Viruses are infectious particles that depend on host cells they infect to reproduce.

They consist of some genetic information, either DNA or RNA, encased in a protein shell called a capsid, which is sometimes enclosed by a lipid (fat) membrane.

Viruses can exist out in nature for some time, depending on the virus and the conditions.

To infect a cell, viruses use proteins on their surfaces to bind to proteins on the outside of a cell, and then they can send small capsids or their genetic information into the cell. Once they get into the cell, they hijack cellular functions to copy their genomes and make new proteins that are assembled into progeny viruses that can escape the cells by various means. Because viruses use our cells to replicate, it’s hard to design antivirals without too many side effects.

So how are antivirals designed? Scientists develop antivirals to minimize symptoms, reduce the replication of the virus and shorten the duration of the illness. Because viruses must replicate in cells, scientists study how each type of virus reproduces to find processes or proteins unique to the virus.

If they can find something that is essential for the virus to reproduce, they can create an antiviral that decreases the amount of virus so it does not cause disease.

Back in 1990, there were only five antiviral drugs, and today there are more than 100. Modern-day antiviral development is based on lessons learned in the development of drugs to treat HIV. Scientists determined how HIV reproduces, and the first unique protein activity they identified was a viral enzyme called reverse transcriptase (RT). RT copies the viral RNA genome into DNA that’s transported to the nucleus of an infected cell and integrates into the cellular genome. The first HIV drug targeted RT and was approved in 1987. There are now numerous other HIV antivirals that target different processes the virus needs to reproduce.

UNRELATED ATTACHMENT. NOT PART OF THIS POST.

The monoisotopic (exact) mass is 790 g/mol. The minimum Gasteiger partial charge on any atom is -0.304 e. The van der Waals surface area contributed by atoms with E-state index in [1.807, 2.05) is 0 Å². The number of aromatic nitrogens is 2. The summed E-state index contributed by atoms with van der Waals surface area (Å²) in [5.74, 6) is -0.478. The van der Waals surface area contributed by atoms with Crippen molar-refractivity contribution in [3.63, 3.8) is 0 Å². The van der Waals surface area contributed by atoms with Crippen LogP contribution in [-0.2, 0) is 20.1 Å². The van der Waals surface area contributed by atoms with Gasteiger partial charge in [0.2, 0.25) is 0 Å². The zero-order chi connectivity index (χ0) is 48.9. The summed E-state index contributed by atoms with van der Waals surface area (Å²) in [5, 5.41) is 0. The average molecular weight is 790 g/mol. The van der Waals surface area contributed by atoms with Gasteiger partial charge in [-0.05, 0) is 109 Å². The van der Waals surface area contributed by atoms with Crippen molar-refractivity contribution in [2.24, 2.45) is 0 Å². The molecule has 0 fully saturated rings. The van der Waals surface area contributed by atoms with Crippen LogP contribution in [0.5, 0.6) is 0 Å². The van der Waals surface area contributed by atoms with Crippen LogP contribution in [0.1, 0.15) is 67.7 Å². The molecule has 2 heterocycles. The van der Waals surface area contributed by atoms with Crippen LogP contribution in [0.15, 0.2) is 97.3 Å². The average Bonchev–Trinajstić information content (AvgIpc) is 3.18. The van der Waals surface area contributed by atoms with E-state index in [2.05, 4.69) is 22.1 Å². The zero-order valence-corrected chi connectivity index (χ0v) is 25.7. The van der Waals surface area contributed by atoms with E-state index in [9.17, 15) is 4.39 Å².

Scientists have a good understanding on the new coronavirus, SARS CoV-2, and have begun the development of new antivirals that specifically target viral processes.

We know that the viral receptor on the surface of human cells is one possible target. Viral entry into cells is facilitated by a protein, and we could stop that process. The virus also uses enzymes to copy its genome and process proteins. Just like with HIV, all of these are good drug targets.

In addition to developing new drugs, some existing drugs are being tested. Hydroxycholoroquine has been in the news, but it needs more testing to see if it helps with COVID-19 symptoms. Scientists think the drug may prevent the virus from getting into cells, and it also alters the immune response.

Remdesivir is promising because it could prevent the virus from replicating by blocking the enzyme that copies the viral genome. He can hope that a treatment will be available soon.

In the meantime, don’t take any medications without consulting with your physician. An elderly couple took chloroquine phosphate, used to treat aquarium fish; both were hospitalized, and the husband died.

Medical Discovery News is hosted by professors Norbert Herzog at Quinnipiac University, and David Niesel of the University of Texas Medical Branch. Learn more at www.medicaldiscoverynews.com.

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(1) comment

Bailey Jones

Thanks for the information. I wasn't aware that there had been such progress in anti-viral treatments. I've enjoyed listening to you guys on public radio for years.

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